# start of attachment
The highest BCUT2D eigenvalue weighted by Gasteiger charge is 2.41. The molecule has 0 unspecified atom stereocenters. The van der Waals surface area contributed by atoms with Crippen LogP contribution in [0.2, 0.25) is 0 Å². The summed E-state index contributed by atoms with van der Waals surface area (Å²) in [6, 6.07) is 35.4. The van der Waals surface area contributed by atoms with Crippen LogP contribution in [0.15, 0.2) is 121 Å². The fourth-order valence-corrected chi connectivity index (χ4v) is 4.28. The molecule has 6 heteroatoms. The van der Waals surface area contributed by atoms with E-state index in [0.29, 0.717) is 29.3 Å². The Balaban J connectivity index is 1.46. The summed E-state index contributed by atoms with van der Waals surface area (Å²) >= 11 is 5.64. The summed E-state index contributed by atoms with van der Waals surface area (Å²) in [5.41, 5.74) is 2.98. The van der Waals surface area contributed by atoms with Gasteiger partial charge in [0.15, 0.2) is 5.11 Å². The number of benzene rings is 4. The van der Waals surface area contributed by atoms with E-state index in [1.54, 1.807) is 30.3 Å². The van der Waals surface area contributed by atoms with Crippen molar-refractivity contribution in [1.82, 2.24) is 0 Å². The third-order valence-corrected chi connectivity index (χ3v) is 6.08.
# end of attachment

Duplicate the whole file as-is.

The highest BCUT2D eigenvalue weighted by Gasteiger charge is 2.41. The molecule has 0 unspecified atom stereocenters. The van der Waals surface area contributed by atoms with Crippen LogP contribution in [0.2, 0.25) is 0 Å². The summed E-state index contributed by atoms with van der Waals surface area (Å²) in [6, 6.07) is 35.4. The van der Waals surface area contributed by atoms with Crippen LogP contribution in [0.15, 0.2) is 121 Å². The fourth-order valence-corrected chi connectivity index (χ4v) is 4.28. The molecule has 6 heteroatoms. The van der Waals surface area contributed by atoms with E-state index in [0.29, 0.717) is 29.3 Å². The Balaban J connectivity index is 1.46. The summed E-state index contributed by atoms with van der Waals surface area (Å²) >= 11 is 5.64. The summed E-state index contributed by atoms with van der Waals surface area (Å²) in [5.41, 5.74) is 2.98. The van der Waals surface area contributed by atoms with Gasteiger partial charge in [0.15, 0.2) is 5.11 Å². The number of benzene rings is 4. The van der Waals surface area contributed by atoms with E-state index in [1.54, 1.807) is 30.3 Å². The van der Waals surface area contributed by atoms with Crippen molar-refractivity contribution in [1.82, 2.24) is 0 Å². The third-order valence-corrected chi connectivity index (χ3v) is 6.08.